Podcast Downloading Up Over 70% in Last Six Months

Posted on

Pew Internet & American Life Project has released a data memo that reports that “some 12% of internet users say they have downloaded a podcast so they can listen to it or view it at a later time. This finding compares to the 7% of internet users who reported podcast downloading in our February-April 2006 survey.”

The net result is an increase of 70% in just six months. The really positive thing is that strong growth occurred across all segments of gender, age, income, education and internet experience. Men still outnumber women with 15% of men downloading compared to 8% for women, but both genders reported great increases in downloading activity.

The report also goes on to to describe that “few internet users are downloading podcasts with great frequency; in both surveys, just 1% report downloading a podcast on a typical day.”

This part of the report seems somewhat flawed to me. The exact question asked of over 900 people was “Please tell me if you ever do any of the following when you go online. Do you ever download a podcast so you can listen to it or view it at a later time? Did you happen to do this yesterday, or not?”

I think I would have answered yes and no to the question, because I didn’t do any downloading yesterday, but I’m pretty sure iTunes sucked some podcasts down if any of podcasts I subscribe to issued new episodes.

The problem with this kind of flawed research is that it leaves a lasting impression as people just blast out a sound bite like A scant 1% download podcasts on a typical day.

It would be nice if people who claim research expertise did a better job.(update: I mean Pew, not MicroPersuasion)


3 thoughts on “Podcast Downloading Up Over 70% in Last Six Months

  1. Sure,
    But if you asked people did you go and watch a youtube video
    today then more than 1% will say yes.
    The other question is that yes itunes may have sucked down
    a new episode of a podcast, but how many episodes that
    are downloaded are subsequently actually listened to.
    I think many podcasters think “oh yeah I have this many subscribers” but you know, how many of your bookmarks do you check on a regular basis. Like all internet use I think podcast listeners will subscribe to many and then hone it down to a few favourite regular lsitens. This doesn’t mean they’ll unsubscribe to those they ignore, thus inflating the believed listener figures of the podcasters.

    To be honest, although the podcast is a really great medium for radio fans,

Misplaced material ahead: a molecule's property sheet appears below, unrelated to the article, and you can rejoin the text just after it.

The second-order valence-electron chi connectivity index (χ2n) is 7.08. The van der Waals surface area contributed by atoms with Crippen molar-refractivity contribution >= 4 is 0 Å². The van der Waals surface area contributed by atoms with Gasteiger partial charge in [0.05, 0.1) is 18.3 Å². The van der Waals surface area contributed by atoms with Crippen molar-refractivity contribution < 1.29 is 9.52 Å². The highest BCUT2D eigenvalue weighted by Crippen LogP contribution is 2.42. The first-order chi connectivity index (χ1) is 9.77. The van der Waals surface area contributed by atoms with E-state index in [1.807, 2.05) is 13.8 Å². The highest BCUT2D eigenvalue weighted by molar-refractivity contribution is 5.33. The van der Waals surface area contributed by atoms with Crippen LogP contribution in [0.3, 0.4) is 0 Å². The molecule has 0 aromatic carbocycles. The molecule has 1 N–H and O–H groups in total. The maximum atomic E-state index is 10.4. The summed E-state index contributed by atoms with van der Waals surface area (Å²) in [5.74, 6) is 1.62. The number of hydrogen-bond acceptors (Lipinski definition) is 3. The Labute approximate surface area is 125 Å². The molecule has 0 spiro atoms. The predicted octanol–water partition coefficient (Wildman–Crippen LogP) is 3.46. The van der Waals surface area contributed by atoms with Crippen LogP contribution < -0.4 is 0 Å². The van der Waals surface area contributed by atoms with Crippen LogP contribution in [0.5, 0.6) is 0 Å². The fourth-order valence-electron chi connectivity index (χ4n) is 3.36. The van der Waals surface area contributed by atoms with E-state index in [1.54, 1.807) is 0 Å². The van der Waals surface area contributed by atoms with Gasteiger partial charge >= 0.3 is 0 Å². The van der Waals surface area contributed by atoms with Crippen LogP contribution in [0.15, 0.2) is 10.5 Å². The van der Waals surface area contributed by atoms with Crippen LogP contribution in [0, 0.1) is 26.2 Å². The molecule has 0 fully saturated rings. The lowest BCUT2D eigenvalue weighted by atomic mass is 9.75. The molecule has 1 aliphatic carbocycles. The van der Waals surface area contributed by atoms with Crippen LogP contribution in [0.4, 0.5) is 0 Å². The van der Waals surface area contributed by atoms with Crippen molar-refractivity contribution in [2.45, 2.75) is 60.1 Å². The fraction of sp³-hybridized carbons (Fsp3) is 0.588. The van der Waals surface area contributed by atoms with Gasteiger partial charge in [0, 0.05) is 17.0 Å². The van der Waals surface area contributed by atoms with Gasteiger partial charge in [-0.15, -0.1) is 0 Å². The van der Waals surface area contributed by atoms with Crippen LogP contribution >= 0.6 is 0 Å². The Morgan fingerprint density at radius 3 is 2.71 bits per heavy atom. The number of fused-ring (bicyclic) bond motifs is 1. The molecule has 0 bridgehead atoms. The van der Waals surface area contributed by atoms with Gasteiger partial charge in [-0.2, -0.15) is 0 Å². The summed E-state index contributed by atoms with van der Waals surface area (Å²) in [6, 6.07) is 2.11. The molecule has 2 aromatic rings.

I don’t believe it’ll have nearly as large impact as the “fun” one stop social networks that include the massively expanding youtube.
    The fact that youtube is a place where people are now replying by video to a video that is posing a question and asking for replies shows the powerful and compelling quality of “everyone is a producer and a reader/viewer”. Podcasting as a medium is more like the interesting loner who lives in a shack in the woods who you go to to hear words of wisdom. He aint at the party where you all let your hair down.

  2. I think of YouTube as an entertainment site with a lot of consumer value. It’s also a free consumer’s content delivery network. Great stuff, but I think it goes after a different time segment for entertaining consumers than podcasting.

    For me, a better question Pew could have asked is how many podcasts did I listen to yesterday( to which I would have answered 3) When they were downloaded is not important for podcasting because the listening and the downloading are uncoupled, unlike YouTube where the two are connected.

    YouTube competes for my time online versus other activities onliine. Podcasting competes for my time offline versus other offline activites like listening to radio.

  3. You are right Alex, people will say “no” to downloading a podcast in such a survey.
    However my point is that podcasters themselves will bump up their figures by counting subscribers and downloads that may never be listened to.
    The survey is underestimating, the podcasters are overestimating.

    With youtube you can pretty much count the viewings of a video
    accurately.

    Of course they are a different medium. But I can see that there will be an increase in “subscribers” to you tube channels rather than random surfing/viral and these will soon be able to be downloaded to a mobile unit for later consumption.

    Of course for me the old-fashioned charm of a podcast is that it can be very offline and doesn’t involve staring at a screen. Just like old-fashioned radio has always been a healthy alternative to getting glued to the TV.